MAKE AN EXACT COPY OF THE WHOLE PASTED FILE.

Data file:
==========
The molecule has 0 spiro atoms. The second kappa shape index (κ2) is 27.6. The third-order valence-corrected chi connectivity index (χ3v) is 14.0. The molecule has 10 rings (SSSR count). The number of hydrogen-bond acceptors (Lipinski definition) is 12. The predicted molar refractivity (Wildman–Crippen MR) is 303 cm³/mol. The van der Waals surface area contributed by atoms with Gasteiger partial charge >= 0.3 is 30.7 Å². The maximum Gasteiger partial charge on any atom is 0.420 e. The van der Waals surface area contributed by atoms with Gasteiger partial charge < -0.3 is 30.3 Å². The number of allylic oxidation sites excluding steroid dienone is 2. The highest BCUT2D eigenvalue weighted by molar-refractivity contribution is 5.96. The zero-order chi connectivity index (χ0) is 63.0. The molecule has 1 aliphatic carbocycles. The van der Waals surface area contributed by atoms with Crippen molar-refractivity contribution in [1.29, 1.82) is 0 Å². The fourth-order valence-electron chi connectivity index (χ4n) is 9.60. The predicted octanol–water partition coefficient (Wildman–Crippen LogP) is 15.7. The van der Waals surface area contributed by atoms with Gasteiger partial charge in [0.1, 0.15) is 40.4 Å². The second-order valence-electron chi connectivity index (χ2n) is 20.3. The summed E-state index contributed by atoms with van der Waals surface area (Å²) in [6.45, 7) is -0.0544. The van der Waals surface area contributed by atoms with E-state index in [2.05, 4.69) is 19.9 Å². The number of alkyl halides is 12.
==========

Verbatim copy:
The molecule has 0 spiro atoms. The second kappa shape index (κ2) is 27.6. The third-order valence-corrected chi connectivity index (χ3v) is 14.0. The molecule has 10 rings (SSSR count). The number of hydrogen-bond acceptors (Lipinski definition) is 12. The predicted molar refractivity (Wildman–Crippen MR) is 303 cm³/mol. The van der Waals surface area contributed by atoms with Gasteiger partial charge >= 0.3 is 30.7 Å². The maximum Gasteiger partial charge on any atom is 0.420 e. The van der Waals surface area contributed by atoms with Gasteiger partial charge < -0.3 is 30.3 Å². The number of allylic oxidation sites excluding steroid dienone is 2. The highest BCUT2D eigenvalue weighted by molar-refractivity contribution is 5.96. The zero-order chi connectivity index (χ0) is 63.0. The molecule has 1 aliphatic carbocycles. The van der Waals surface area contributed by atoms with Crippen molar-refractivity contribution in [1.29, 1.82) is 0 Å². The fourth-order valence-electron chi connectivity index (χ4n) is 9.60. The predicted octanol–water partition coefficient (Wildman–Crippen LogP) is 15.7. The van der Waals surface area contributed by atoms with Gasteiger partial charge in [0.1, 0.15) is 40.4 Å². The second-order valence-electron chi connectivity index (χ2n) is 20.3. The summed E-state index contributed by atoms with van der Waals surface area (Å²) in [6.45, 7) is -0.0544. The van der Waals surface area contributed by atoms with E-state index in [2.05, 4.69) is 19.9 Å². The number of alkyl halides is 12.